The Rise and Fall of WWE Magazine


The final issue of WWE Magazine hit newsstands today. John Corrigan has an article at looking back at the magazine. The article noted magazine sales fell from 6.4 million net units to 1.8 million net units over the past decade.

The very first issue of WWE Magazine (then known as Victory Magazine) was launched in the summer of 1983 with Jimmy Snuka on the cover. Since then, it has thrived in its various incarnations as WWF Magazine, RAW Magazine, SmackDown Magazine, and finally WWE Magazine as well as its sister publications WWE Kids Magazine and WWE Magazine Special Edition have made a place for themselves in the supermarket such as Albertsons or Kroger or bookstore like Barnes and Noble.

In its peak years, readers could find out about their favorite WWE Superstars such as Hulk Hogan, Rowdy Rowdy Piper, The Ultimate Warrior, Andre The Giant, Honky Tonk Man, “Stone Cold” Steve Austin, and The Rock.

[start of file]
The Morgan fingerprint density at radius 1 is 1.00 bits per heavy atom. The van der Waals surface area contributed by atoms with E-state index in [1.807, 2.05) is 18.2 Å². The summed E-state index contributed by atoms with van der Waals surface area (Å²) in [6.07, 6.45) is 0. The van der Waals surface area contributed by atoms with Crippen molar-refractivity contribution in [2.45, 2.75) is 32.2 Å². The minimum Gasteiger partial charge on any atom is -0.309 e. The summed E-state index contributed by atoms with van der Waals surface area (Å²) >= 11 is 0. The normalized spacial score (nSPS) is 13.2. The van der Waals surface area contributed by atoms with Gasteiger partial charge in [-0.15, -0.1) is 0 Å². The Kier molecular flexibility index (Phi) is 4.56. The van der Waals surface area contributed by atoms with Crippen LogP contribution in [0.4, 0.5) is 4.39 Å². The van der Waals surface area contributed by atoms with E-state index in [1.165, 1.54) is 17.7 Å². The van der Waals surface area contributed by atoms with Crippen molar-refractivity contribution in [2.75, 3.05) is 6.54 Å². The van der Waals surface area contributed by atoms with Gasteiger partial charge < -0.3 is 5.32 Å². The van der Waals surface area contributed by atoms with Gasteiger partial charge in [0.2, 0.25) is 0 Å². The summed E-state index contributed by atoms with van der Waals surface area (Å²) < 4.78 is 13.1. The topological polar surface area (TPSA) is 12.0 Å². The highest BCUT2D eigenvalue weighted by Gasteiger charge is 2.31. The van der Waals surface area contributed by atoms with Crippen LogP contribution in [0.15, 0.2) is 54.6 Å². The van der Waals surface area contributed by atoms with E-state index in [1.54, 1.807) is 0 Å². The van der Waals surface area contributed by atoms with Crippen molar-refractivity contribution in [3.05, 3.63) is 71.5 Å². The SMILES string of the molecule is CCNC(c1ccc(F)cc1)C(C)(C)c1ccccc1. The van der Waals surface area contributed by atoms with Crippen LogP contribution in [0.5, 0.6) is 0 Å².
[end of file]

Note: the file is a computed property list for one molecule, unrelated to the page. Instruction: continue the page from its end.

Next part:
But the days of print magazine be very well be extinct like dinosaurs. Sales for even well-established magazines such as TV Guide, People, Better Homes and Gardens, Cosmopolitan, Glamour, and Sports Illustrated have declined during the past decade. 

In recent years, WWE Magazine was in many ways, a carbon copy of Maxim, a very similar magazine which catered to the 18-35 year-old male. WWE Kids Magazine mainly features activities and quizzes. One quiz in particular featured nine photos. Each photo featured a closeup of a WWE Superstar’s (mainly mid-carders such as The Miz, Cody Rhodes, and Cesaro) eye and you have to guess who it is. It basically looked like an ad for contact lenses with male eyes substituting for female eyes.

With the recent demise of WOW Magazine, Inside Wrestling/The Wrestling, Wrestling Superstars, WCW Magazine, PowerSlam, and now, WWE Magazine, it won’t be much longer when Pro Wrestling Illustrated and Fighting Spirit join the others in the magazine graveyard.

In other words, the pro wrestling magazine is so yesterday thanks to the internet.

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